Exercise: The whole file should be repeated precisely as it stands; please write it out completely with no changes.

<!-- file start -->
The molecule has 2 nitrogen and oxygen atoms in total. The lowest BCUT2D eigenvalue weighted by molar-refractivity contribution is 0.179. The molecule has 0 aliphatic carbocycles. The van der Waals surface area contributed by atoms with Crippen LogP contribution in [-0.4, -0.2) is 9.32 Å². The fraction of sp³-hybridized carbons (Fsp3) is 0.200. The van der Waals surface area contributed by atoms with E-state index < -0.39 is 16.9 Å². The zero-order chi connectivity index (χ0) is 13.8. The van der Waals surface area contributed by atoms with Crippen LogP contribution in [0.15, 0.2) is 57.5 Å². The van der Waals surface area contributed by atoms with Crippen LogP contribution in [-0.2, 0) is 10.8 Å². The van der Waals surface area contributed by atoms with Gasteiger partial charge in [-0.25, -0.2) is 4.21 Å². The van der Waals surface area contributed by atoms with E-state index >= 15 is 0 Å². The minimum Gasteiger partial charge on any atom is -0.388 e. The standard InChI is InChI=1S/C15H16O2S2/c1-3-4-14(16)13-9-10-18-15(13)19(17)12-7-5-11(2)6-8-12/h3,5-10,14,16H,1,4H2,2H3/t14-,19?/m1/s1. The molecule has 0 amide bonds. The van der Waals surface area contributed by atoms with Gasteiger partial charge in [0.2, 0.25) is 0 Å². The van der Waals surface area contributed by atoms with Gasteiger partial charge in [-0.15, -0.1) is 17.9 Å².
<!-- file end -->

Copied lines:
The molecule has 2 nitrogen and oxygen atoms in total. The lowest BCUT2D eigenvalue weighted by molar-refractivity contribution is 0.179. The molecule has 0 aliphatic carbocycles. The van der Waals surface area contributed by atoms with Crippen LogP contribution in [-0.4, -0.2) is 9.32 Å². The fraction of sp³-hybridized carbons (Fsp3) is 0.200. The van der Waals surface area contributed by atoms with E-state index < -0.39 is 16.9 Å². The zero-order chi connectivity index (χ0) is 13.8. The van der Waals surface area contributed by atoms with Crippen LogP contribution in [0.15, 0.2) is 57.5 Å². The van der Waals surface area contributed by atoms with Crippen LogP contribution in [-0.2, 0) is 10.8 Å². The van der Waals surface area contributed by atoms with Gasteiger partial charge in [-0.25, -0.2) is 4.21 Å². The van der Waals surface area contributed by atoms with E-state index >= 15 is 0 Å². The minimum Gasteiger partial charge on any atom is -0.388 e. The standard InChI is InChI=1S/C15H16O2S2/c1-3-4-14(16)13-9-10-18-15(13)19(17)12-7-5-11(2)6-8-12/h3,5-10,14,16H,1,4H2,2H3/t14-,19?/m1/s1. The molecule has 0 amide bonds. The van der Waals surface area contributed by atoms with Gasteiger partial charge in [0.2, 0.25) is 0 Å². The van der Waals surface area contributed by atoms with Gasteiger partial charge in [-0.15, -0.1) is 17.9 Å².